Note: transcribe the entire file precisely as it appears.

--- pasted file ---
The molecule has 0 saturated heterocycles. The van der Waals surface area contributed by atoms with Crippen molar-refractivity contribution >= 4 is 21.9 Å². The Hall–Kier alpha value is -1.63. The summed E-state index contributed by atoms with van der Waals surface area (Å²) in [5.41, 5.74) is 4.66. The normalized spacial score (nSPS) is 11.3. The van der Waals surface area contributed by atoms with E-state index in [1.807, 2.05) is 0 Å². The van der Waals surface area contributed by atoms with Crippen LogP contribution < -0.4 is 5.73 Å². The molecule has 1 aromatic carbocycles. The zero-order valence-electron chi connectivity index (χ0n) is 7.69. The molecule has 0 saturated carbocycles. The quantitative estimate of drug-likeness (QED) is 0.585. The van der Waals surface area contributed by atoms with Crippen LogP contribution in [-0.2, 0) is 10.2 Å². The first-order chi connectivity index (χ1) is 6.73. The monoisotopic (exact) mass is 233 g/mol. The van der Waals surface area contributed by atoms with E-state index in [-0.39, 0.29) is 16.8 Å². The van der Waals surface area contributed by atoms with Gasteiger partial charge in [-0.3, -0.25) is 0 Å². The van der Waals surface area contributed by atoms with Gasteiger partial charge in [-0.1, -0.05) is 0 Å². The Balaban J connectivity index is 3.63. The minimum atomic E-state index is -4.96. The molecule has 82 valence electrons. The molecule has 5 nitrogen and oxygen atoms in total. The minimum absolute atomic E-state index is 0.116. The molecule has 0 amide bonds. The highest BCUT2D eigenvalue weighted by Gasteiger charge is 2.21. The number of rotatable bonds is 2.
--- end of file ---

The molecule has 0 saturated heterocycles. The van der Waals surface area contributed by atoms with Crippen molar-refractivity contribution >= 4 is 21.9 Å². The Hall–Kier alpha value is -1.63. The summed E-state index contributed by atoms with van der Waals surface area (Å²) in [5.41, 5.74) is 4.66. The normalized spacial score (nSPS) is 11.3. The van der Waals surface area contributed by atoms with E-state index in [1.807, 2.05) is 0 Å². The van der Waals surface area contributed by atoms with Crippen LogP contribution < -0.4 is 5.73 Å². The molecule has 1 aromatic carbocycles. The zero-order valence-electron chi connectivity index (χ0n) is 7.69. The molecule has 0 saturated carbocycles. The quantitative estimate of drug-likeness (QED) is 0.585. The van der Waals surface area contributed by atoms with Crippen LogP contribution in [-0.2, 0) is 10.2 Å². The first-order chi connectivity index (χ1) is 6.73. The monoisotopic (exact) mass is 233 g/mol. The van der Waals surface area contributed by atoms with E-state index in [-0.39, 0.29) is 16.8 Å². The van der Waals surface area contributed by atoms with Gasteiger partial charge in [-0.3, -0.25) is 0 Å². The van der Waals surface area contributed by atoms with Gasteiger partial charge in [-0.1, -0.05) is 0 Å². The Balaban J connectivity index is 3.63. The minimum atomic E-state index is -4.96. The molecule has 82 valence electrons. The molecule has 5 nitrogen and oxygen atoms in total. The minimum absolute atomic E-state index is 0.116. The molecule has 0 amide bonds. The highest BCUT2D eigenvalue weighted by Gasteiger charge is 2.21. The number of rotatable bonds is 2.